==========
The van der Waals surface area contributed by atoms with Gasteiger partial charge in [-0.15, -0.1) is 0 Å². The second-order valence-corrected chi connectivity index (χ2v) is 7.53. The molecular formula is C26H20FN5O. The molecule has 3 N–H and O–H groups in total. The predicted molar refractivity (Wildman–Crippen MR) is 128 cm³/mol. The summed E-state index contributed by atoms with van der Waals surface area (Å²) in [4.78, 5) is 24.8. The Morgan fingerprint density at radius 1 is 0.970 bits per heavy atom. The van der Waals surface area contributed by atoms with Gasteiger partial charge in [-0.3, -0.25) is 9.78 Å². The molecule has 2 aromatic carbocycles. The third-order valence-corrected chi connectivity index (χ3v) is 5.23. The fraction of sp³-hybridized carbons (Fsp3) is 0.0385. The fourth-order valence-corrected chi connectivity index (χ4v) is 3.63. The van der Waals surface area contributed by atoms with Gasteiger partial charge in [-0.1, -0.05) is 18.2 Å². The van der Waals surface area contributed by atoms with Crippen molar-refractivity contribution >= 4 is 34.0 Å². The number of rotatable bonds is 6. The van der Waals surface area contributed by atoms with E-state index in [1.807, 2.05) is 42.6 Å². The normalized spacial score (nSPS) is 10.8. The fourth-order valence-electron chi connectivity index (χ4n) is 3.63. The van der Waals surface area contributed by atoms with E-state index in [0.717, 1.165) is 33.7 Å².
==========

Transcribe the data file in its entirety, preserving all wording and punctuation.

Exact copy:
The van der Waals surface area contributed by atoms with Gasteiger partial charge in [-0.15, -0.1) is 0 Å². The second-order valence-corrected chi connectivity index (χ2v) is 7.53. The molecular formula is C26H20FN5O. The molecule has 3 N–H and O–H groups in total. The predicted molar refractivity (Wildman–Crippen MR) is 128 cm³/mol. The summed E-state index contributed by atoms with van der Waals surface area (Å²) in [4.78, 5) is 24.8. The Morgan fingerprint density at radius 1 is 0.970 bits per heavy atom. The van der Waals surface area contributed by atoms with Gasteiger partial charge in [-0.3, -0.25) is 9.78 Å². The molecule has 2 aromatic carbocycles. The third-order valence-corrected chi connectivity index (χ3v) is 5.23. The fraction of sp³-hybridized carbons (Fsp3) is 0.0385. The fourth-order valence-corrected chi connectivity index (χ4v) is 3.63. The van der Waals surface area contributed by atoms with Gasteiger partial charge in [-0.1, -0.05) is 18.2 Å². The van der Waals surface area contributed by atoms with Crippen molar-refractivity contribution >= 4 is 34.0 Å². The number of rotatable bonds is 6. The van der Waals surface area contributed by atoms with E-state index in [1.807, 2.05) is 42.6 Å². The normalized spacial score (nSPS) is 10.8. The fourth-order valence-electron chi connectivity index (χ4n) is 3.63. The van der Waals surface area contributed by atoms with E-state index in [0.717, 1.165) is 33.7 Å².